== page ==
Editorial

NHS technology has to stop being ‘dreamed up by the centre’

The current pace and momentum in health IT in the UK “cannot be stalled”, says NHS Digital – but a lot of work still needs to be done

Posted 8 May 2017 by

NHS Digital is working hard to help frontline medics get better when it comes to exploiting the power of technology.

That was the claim from someone who should know – its Director of Digital Transformation Beverly Bryant, who made the promise in her keynote speech at UK e-Health Week last week.

“We’re going to deliver information technology and data, partner locally, move out of our ivory tower, make NHS Digital much more responsive and relevant to services, helping local organisations to transform models of care and use information and technology,” she told delegates.

“This is not just about the centre dreaming up technological solutions,” she insisted.

Bryant also noted that her organisation also has to pick up on its assigned responsibility of deliver the Department of Health’s paperless NHS vision.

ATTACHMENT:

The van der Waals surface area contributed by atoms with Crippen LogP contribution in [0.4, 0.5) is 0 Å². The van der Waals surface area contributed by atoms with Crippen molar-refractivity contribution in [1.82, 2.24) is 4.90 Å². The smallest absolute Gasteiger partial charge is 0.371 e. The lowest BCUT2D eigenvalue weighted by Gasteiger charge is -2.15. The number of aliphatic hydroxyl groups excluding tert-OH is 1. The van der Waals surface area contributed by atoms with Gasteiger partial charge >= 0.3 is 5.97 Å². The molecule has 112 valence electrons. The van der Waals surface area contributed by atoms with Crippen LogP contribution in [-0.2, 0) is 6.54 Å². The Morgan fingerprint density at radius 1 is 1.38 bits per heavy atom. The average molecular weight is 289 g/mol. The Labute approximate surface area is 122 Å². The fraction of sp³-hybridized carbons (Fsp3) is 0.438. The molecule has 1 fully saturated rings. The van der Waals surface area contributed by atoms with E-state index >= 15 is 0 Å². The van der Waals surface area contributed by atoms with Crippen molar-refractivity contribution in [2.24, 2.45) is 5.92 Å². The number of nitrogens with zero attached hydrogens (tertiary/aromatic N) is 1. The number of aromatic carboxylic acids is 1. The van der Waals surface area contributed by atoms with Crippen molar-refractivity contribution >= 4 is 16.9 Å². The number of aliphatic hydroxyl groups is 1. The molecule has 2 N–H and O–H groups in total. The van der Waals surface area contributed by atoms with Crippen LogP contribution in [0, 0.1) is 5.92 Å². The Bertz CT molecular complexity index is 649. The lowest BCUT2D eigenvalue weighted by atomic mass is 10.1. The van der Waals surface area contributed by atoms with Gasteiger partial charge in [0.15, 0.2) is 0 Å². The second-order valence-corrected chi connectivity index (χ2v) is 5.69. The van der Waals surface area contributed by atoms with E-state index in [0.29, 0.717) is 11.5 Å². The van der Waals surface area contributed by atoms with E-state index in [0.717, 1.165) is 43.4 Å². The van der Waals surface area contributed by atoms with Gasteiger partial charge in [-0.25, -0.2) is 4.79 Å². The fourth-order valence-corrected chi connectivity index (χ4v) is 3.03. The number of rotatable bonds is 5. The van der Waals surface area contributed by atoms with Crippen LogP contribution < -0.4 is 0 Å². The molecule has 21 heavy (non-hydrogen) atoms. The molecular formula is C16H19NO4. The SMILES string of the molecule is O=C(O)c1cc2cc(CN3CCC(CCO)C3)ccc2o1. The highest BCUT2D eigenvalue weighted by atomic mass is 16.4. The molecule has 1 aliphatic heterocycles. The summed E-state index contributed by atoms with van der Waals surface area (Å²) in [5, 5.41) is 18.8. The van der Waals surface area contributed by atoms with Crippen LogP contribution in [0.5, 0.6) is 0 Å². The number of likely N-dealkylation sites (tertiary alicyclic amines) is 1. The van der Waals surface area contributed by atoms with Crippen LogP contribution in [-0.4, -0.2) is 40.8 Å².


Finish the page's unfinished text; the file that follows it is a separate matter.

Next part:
“We’ve been given responsibility to deliver paperless 2020, so we have to become a modern IT organisation that demonstrates pace and agility.

“We’re starting to move, we’re starting to hear positive feedback of how we’re adapting and moving towards that vision,” she added.

To get there, all NHS technology NHS Digital helps to deliver, commission or build has to be “useful, useable and used” by the wider health service.

That will be accompanied by a major push over the next few months to help standardise information that is shared by doctors, nurses and other NHS team members in order to reduce data collection burdens.

Key to that will be the SNOMED standard for medical data classification, Bryant says.

A data gathering exercise to help achieve that will be organised across the wider sector by NHS Digital in collaboration with techUK and a research company to pull together knowledge, with a specific focus on interoperability.

Bryant concluded her speech by claiming that the current pace and momentum in health IT in the UK “cannot be stalled”.